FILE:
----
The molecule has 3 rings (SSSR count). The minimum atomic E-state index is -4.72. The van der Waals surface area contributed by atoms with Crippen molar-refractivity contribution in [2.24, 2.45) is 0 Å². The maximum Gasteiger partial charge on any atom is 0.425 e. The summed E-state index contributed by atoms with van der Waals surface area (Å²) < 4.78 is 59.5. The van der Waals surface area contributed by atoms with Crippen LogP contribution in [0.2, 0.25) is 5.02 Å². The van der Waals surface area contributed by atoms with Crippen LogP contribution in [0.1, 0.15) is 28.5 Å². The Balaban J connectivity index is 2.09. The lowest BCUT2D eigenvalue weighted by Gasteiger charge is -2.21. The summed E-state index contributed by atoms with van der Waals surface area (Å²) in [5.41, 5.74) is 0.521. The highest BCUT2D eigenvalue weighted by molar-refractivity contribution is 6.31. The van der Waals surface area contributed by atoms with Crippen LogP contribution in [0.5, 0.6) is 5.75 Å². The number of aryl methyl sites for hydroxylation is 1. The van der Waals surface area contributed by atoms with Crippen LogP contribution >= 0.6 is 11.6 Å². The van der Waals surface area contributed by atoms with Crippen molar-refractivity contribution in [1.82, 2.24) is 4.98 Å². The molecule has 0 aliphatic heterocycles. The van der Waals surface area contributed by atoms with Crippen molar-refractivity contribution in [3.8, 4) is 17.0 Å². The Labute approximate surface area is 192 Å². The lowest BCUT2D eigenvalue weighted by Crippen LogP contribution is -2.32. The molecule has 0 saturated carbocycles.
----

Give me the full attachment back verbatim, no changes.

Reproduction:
The molecule has 3 rings (SSSR count). The minimum atomic E-state index is -4.72. The van der Waals surface area contributed by atoms with Crippen molar-refractivity contribution in [2.24, 2.45) is 0 Å². The maximum Gasteiger partial charge on any atom is 0.425 e. The summed E-state index contributed by atoms with van der Waals surface area (Å²) < 4.78 is 59.5. The van der Waals surface area contributed by atoms with Crippen LogP contribution in [0.2, 0.25) is 5.02 Å². The van der Waals surface area contributed by atoms with Crippen LogP contribution in [0.1, 0.15) is 28.5 Å². The Balaban J connectivity index is 2.09. The lowest BCUT2D eigenvalue weighted by Gasteiger charge is -2.21. The summed E-state index contributed by atoms with van der Waals surface area (Å²) in [5.41, 5.74) is 0.521. The highest BCUT2D eigenvalue weighted by molar-refractivity contribution is 6.31. The van der Waals surface area contributed by atoms with Crippen LogP contribution in [0.5, 0.6) is 5.75 Å². The number of aryl methyl sites for hydroxylation is 1. The van der Waals surface area contributed by atoms with Crippen LogP contribution >= 0.6 is 11.6 Å². The van der Waals surface area contributed by atoms with Crippen molar-refractivity contribution in [1.82, 2.24) is 4.98 Å². The molecule has 0 aliphatic heterocycles. The van der Waals surface area contributed by atoms with Crippen molar-refractivity contribution in [3.8, 4) is 17.0 Å². The Labute approximate surface area is 192 Å². The lowest BCUT2D eigenvalue weighted by Crippen LogP contribution is -2.32. The molecule has 0 saturated carbocycles.